Saturday, August 1, 2009

I Taste Dirt…Discerning Terroir In Wine

You know, when people talk about Terroir affecting the flavor of their wines, I tend to chuckle a little. It isn’t that I don’t believe wines taste different based on the place the grapes are from. It is just, well, my childishness comes out. When people start talking terroir I get visions of them drinking mud. Weird, I know. But, I just have a hard time believing that the dirt that a wine is grown in really has that big of an effect on flavor. Call me a skeptic.

I will admit that wines grown in different regions and climates have a distinctive flavor profile. However, I think that difference comes from the winemaker, the cooperage, and the style or process that the wine was made with. The conclusion I’ve come to over the years is that wine is like any other art form. Regionally, people have a standard that they like to see in their wine, and they train themselves to be just like everyone else on the block.

Now I’m being challenged in my thinking. Dr. Allan Busacca, a geologist and agricultural soils expert, has paired up with Robert Smasne, wine giant and owner of Smasne Cellars. They are releasing their Alma Terra Label together as a true experiment in terroir.

This experiment is not for them. They have already done their painstaking research and packaged it neatly for you to take home and experiment with your friends and family. The real purpose is to allow childish skeptics like me to see once and for all that dirt does make a difference.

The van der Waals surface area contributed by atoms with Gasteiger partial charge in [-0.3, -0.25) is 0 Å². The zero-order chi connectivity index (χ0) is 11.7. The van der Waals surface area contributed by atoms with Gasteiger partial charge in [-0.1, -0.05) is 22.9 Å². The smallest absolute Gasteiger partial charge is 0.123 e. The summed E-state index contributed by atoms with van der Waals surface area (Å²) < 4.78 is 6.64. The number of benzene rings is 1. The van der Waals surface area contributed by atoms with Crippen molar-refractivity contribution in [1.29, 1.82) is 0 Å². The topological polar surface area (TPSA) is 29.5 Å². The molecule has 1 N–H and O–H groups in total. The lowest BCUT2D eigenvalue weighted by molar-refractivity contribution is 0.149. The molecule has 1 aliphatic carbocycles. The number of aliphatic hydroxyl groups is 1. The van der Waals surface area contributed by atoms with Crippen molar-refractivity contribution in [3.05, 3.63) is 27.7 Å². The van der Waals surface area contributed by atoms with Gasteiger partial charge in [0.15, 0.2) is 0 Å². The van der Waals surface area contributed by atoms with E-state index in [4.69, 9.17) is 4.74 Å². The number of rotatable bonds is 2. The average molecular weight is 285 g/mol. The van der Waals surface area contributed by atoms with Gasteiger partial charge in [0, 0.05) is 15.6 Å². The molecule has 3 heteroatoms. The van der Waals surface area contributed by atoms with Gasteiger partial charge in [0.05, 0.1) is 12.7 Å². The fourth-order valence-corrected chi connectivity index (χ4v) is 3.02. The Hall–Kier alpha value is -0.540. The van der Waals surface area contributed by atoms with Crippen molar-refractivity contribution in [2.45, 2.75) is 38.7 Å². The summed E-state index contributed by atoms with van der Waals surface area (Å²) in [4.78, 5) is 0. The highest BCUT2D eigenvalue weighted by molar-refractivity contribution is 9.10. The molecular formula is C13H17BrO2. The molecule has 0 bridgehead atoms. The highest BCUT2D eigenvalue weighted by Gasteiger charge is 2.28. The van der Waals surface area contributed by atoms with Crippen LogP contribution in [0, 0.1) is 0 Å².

The first version of this experiment was chosen to be Syrah. Busacca and Smasne chose three distinctly famous vineyards throughout Eastern Washington to do their project. After picking the lots they painstakingly made sure that the grapes were grown the same, picked at the same brix, pressed, fermented, aged, and bottled in the same way from the same year.

The sources of these grapes were Ciel du Cheval from Red Mountain, Coyote Canyon from Horse Heaven Hills, and Minick from the Yakima Valley. Knowing these were the vineyards will automatically make any wine fanatic realize that these are the top Syrah vineyards in the state, and possibly in the Northern Hemisphere.

A fourth bottle was also produced that mixes generous amounts of each of these vineyards to create a gorgeous blend of the best of the best. The name of this wine is Coéo, which is a Latin term for “coming together”.

As I mentioned earlier, the experiment has been painstakingly prepared for you to try. A beautiful four bottle gift box complete with beautifully designed cards explaining each of the vineyards and wines is available at the winery.

If you are visiting Woodinville, near Seattle, I suggest stopping by their tasting room. Their address is 19495 144th Ave. NE. Suite B240. The website is You can also follow them on Facebook.

By the way, yours truly was the photographer who brought over 100 lbs of rocks and dirt into my studio to create the style image and bottle shots for this label. Believe me, after hours of shooting bottles in dirt you do taste terroir!

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